There are two basic types of housing allowance (monetary allowance paid to military members who live off base): Single allowance, and "with dependent" allowance. Usually, single (non-married) military members who are allowed to live off base receive the single allowance. Those who have dependents (civilian spouse and/or children) receive a larger allowance called the "with dependent" allowance.

If two military members marry (assuming there are no children), each receive the single allowance. The total of both of these single allowances is always more than the "with dependent" allowance. For example, a military member in the rank of E-4, stationed at Fort McClellan, Alabama, who married a civilian, would receive $525 per month for a housing allowance. If a military member married another military member, they would EACH receive the single rate, which would be $424 per month.

If a military member marries another military member and they have children, one member will receive the "with dependent" rate, and the other member will receive the "single" rate. Usually, the member with the most rank receives the "with dependent" rate, because it means more money each month.

Q: Can married military couples request postings together?

A: Each of the services have a program, called "Join-Spouse" in which the services try as hard as they can to station spouses together, or at least within 100 miles of each other. However, there is absolutely no guarantee. In order for spouses to be stationed together, there have to be "slots" (job positions) available to assign them to.

For example, let's say that an Air Force B-1 aircraft mechanic married a Navy F-14 aircraft mechanic. Because the B-1 bomber is only stationed at certain Air Force bases, and because the F-14 Tomcat Fighter Aircraft is only stationed at certain Navy Bases, this couple is probably never going to be stationed together. The best the services could do would be to try and find a B-1 base as close as possible to an F-14 base (and, if this case, that would be at least 1,000 miles away).

If a military person marries a person in their same service, the chances of getting stationed together are better. Each of the services brag about a 85 percent success rate with in-service Join-Spouse (That sounds pretty good until you realize that there are 15 out of 100 military couples in each service who are not stationed together).

When one marries someone in a different service, it becomes more complicated and the success rate of "Join-Spouse" goes down dramatically to somewhere around 50 percent.

Q: Can engaged couples in the military get time off a honeymoon?

A. Most military members get two weeks or more notice before actually leaving on a deployment. So, it's possible that a commander would grant a couple of days leave during that two weeks. However, not much leave, as there is much to do before a unit can deploy.

Otherwise, there are two primary ways to get "time off" in the military. The first is called a "pass," which is basically normal time off (like holidays and weekends), and special time-off that might be granted by a commander or supervisor (up to 72 hours). The second way is leave (vacation) time. Every military member gets 30 days of leave per year, earned at the rate of 2.5 days per month.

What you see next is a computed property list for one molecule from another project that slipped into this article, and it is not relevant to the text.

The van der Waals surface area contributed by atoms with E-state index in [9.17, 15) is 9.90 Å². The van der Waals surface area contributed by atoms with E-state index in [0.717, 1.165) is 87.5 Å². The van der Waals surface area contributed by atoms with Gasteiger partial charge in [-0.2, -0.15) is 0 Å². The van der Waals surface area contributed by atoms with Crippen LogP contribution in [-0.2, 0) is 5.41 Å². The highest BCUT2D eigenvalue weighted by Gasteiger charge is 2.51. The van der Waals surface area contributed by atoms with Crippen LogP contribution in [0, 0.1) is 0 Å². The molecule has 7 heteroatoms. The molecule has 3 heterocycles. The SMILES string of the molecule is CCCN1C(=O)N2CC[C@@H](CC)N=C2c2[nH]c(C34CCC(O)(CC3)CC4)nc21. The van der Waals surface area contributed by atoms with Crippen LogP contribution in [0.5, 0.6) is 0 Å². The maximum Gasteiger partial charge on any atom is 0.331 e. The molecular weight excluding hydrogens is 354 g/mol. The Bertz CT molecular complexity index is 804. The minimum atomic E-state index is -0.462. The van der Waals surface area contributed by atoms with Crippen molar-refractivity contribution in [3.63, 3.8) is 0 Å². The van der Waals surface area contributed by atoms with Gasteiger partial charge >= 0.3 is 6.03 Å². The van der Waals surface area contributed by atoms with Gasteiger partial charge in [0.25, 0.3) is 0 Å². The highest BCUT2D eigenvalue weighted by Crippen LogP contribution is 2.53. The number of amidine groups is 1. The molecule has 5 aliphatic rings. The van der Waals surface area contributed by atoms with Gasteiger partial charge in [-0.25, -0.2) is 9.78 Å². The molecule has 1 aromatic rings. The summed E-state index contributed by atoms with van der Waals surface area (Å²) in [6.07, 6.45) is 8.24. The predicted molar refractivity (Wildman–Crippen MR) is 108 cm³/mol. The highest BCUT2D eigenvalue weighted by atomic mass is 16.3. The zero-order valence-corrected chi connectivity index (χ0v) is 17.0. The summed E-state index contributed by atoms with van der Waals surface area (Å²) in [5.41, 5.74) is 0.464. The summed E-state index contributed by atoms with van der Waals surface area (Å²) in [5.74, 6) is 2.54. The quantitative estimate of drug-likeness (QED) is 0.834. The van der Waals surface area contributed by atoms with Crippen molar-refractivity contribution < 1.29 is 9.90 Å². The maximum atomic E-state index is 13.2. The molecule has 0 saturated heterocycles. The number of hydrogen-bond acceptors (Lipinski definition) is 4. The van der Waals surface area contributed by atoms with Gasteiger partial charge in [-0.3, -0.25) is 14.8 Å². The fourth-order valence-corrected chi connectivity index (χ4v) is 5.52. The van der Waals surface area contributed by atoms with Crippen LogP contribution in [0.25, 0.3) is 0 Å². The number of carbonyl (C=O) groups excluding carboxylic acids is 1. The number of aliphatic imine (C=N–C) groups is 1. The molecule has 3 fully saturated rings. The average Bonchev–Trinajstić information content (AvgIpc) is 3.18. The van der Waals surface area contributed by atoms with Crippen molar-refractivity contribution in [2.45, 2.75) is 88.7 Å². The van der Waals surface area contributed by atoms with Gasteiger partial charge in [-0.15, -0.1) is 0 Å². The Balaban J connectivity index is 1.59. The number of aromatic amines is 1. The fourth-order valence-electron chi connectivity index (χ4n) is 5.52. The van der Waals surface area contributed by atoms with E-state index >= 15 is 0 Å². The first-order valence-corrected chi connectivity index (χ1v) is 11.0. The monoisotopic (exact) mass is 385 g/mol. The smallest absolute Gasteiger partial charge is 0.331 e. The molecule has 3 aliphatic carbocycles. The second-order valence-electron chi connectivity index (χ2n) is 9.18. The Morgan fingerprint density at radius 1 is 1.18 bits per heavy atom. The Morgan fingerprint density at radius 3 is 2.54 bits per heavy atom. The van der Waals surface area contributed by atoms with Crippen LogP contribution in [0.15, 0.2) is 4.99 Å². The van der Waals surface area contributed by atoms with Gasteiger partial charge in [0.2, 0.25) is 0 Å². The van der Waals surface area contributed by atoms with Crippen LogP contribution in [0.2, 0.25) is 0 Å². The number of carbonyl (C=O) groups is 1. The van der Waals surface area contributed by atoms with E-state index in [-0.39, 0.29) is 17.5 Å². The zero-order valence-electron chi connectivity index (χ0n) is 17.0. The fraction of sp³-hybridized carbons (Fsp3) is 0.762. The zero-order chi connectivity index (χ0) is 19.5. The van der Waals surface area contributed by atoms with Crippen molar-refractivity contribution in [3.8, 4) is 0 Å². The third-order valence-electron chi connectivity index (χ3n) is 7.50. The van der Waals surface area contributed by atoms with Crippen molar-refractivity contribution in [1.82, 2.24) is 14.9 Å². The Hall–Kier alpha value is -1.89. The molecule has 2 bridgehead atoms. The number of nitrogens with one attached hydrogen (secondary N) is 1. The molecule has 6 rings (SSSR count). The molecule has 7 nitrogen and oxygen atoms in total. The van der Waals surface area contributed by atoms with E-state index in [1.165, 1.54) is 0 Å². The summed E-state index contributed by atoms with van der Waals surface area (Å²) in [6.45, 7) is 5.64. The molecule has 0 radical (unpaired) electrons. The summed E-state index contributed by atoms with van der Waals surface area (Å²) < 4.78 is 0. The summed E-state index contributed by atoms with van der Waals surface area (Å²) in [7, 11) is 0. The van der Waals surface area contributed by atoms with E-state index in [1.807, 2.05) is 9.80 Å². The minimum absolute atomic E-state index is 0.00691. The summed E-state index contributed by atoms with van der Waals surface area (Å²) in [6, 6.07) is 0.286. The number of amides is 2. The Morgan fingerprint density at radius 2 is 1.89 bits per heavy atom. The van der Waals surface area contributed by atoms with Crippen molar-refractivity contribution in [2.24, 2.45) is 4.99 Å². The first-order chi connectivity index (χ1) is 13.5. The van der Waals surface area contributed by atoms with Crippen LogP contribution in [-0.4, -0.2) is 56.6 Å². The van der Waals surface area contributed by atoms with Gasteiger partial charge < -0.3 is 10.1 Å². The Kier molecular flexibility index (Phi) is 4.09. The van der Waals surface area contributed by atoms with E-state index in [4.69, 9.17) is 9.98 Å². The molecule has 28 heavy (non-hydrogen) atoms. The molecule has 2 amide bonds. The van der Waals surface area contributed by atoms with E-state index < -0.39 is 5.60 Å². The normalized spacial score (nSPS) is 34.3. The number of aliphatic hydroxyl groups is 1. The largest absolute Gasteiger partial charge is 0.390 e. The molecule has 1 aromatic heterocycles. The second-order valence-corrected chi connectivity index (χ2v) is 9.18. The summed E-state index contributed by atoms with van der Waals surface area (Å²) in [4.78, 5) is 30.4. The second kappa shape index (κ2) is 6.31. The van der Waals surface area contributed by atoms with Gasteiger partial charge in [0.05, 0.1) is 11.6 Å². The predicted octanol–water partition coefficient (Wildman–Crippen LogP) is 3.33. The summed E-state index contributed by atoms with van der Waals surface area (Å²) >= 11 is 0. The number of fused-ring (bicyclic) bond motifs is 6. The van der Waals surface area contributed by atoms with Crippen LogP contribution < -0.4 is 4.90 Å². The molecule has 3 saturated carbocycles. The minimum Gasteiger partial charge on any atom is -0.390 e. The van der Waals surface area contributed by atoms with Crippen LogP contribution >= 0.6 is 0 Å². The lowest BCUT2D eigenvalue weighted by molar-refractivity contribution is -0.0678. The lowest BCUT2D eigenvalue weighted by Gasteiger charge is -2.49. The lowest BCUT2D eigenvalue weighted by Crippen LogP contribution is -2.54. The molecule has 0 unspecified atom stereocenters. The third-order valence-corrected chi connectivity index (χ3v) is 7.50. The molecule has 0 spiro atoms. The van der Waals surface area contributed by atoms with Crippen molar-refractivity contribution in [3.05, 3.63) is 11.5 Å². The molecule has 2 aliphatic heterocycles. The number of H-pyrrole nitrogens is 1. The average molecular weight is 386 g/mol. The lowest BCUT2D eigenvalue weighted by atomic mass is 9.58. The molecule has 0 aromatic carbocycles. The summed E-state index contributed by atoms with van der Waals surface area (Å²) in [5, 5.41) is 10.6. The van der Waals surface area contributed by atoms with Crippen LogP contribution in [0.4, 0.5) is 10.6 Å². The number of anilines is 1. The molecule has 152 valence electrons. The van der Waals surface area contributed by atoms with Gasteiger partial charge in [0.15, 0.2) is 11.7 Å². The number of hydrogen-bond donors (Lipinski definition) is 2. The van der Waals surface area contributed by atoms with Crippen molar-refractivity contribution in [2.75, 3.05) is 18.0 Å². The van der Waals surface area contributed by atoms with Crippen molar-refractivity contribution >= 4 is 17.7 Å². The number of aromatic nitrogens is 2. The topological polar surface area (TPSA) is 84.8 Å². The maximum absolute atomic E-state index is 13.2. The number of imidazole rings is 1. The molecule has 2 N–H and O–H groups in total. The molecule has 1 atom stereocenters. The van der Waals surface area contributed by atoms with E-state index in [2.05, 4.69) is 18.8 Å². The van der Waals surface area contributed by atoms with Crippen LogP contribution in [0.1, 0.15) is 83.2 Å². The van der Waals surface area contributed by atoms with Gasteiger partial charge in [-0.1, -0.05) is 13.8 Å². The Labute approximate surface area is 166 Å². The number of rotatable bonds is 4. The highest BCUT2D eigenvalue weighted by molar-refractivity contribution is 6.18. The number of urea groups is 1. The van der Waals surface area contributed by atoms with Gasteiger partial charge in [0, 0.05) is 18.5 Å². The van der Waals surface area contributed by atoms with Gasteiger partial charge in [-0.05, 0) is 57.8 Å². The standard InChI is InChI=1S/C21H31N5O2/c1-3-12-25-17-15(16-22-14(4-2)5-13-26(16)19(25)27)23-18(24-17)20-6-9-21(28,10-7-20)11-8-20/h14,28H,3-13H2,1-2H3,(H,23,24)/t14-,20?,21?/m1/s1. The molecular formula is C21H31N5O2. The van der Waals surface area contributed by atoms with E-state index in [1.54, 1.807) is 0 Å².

A commander and/or supervisor could grant a pass (up to 3 days) for a member to get married and/or honeymoon, or the military member could take up to 30 days leave (assuming he/she had that much leave "saved up," and the unit could afford to lose him/her for that long of a period).

Q: Is there any general advice you have for honeymooning military couples?

Make the most of your time. Spend as little of it traveling as possible; save the far-off journeys for when you can spare the days. Also, if you can afford to, splurge on one night in a great hotel rather than two in a mediocre one. And let the world (or at least the reservations clerk) know that you're on your honeymoon. It's true that all the world loves a lover, and you never know what goodies or upgrades may come to you gratis.

Q: What about couples who have a bit more time?

Whether on a honeymoon or not, military members can travel "space available" for free on military aircraft to locations around the world. If available leave time is a factor, Space-A travel might not be viable. To travel Space-A, a military member must already be on leave. Sometimes it can take several days for a flight with space available on it to be going in your direction. Also, one wants to make sure he or she has adequate funds to buy a return ticket, in case the passenger can't find a Space A flight available going back to the originating base.

Q: Are there any honeymoon deals military couples should know about?

A: Yes. Check out the Armed Forces Vacation Club. This program allows military members to rent luxury condos around the world for $249 per week. In addition, many hotels and resorts offer military discounts; it always pays to ask.

Q: What if we're low on cash?

A military couple could stay in billeting on any military base, for about $16 to $20 per night -- if you don't mind spending your honeymoon on a military base.

Q: Anything else?

Consider the tradition of giving a wedding night gift to your new spouse. It doesn't have to be large or expensive (you can even make it yourself), just some object that can serve as a sentimental reminder of your first night together as a married couple. Then, if orders come through and you're separated for a time, you'll have something wonderful to hold onto until you're reunited.